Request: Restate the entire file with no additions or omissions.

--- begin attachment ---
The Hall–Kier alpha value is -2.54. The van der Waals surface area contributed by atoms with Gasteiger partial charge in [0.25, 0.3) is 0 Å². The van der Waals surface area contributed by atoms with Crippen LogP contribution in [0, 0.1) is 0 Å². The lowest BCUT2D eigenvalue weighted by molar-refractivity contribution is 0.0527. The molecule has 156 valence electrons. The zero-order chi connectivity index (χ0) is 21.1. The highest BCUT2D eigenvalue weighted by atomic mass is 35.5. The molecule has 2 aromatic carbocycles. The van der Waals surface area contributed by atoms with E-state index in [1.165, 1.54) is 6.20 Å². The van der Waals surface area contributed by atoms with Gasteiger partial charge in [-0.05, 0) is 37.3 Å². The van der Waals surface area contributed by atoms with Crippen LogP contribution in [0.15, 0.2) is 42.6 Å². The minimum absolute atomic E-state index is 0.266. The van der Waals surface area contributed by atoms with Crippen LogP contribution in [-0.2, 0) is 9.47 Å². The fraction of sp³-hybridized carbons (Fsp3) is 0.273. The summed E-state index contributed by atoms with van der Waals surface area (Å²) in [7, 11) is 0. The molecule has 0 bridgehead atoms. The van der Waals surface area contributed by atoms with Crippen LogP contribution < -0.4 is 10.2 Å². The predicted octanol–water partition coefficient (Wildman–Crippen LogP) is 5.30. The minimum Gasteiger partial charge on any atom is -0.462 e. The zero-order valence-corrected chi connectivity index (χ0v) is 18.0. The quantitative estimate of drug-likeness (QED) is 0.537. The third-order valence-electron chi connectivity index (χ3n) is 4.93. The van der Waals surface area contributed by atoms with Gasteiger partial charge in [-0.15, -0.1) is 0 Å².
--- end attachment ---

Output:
The Hall–Kier alpha value is -2.54. The van der Waals surface area contributed by atoms with Gasteiger partial charge in [0.25, 0.3) is 0 Å². The van der Waals surface area contributed by atoms with Crippen LogP contribution in [0, 0.1) is 0 Å². The lowest BCUT2D eigenvalue weighted by molar-refractivity contribution is 0.0527. The molecule has 156 valence electrons. The zero-order chi connectivity index (χ0) is 21.1. The highest BCUT2D eigenvalue weighted by atomic mass is 35.5. The molecule has 2 aromatic carbocycles. The van der Waals surface area contributed by atoms with E-state index in [1.165, 1.54) is 6.20 Å². The van der Waals surface area contributed by atoms with Gasteiger partial charge in [-0.05, 0) is 37.3 Å². The van der Waals surface area contributed by atoms with Crippen LogP contribution in [0.15, 0.2) is 42.6 Å². The minimum absolute atomic E-state index is 0.266. The van der Waals surface area contributed by atoms with Crippen LogP contribution in [-0.2, 0) is 9.47 Å². The fraction of sp³-hybridized carbons (Fsp3) is 0.273. The summed E-state index contributed by atoms with van der Waals surface area (Å²) in [7, 11) is 0. The molecule has 0 bridgehead atoms. The van der Waals surface area contributed by atoms with Crippen LogP contribution < -0.4 is 10.2 Å². The predicted octanol–water partition coefficient (Wildman–Crippen LogP) is 5.30. The minimum Gasteiger partial charge on any atom is -0.462 e. The zero-order valence-corrected chi connectivity index (χ0v) is 18.0. The quantitative estimate of drug-likeness (QED) is 0.537. The third-order valence-electron chi connectivity index (χ3n) is 4.93. The van der Waals surface area contributed by atoms with Gasteiger partial charge in [-0.15, -0.1) is 0 Å².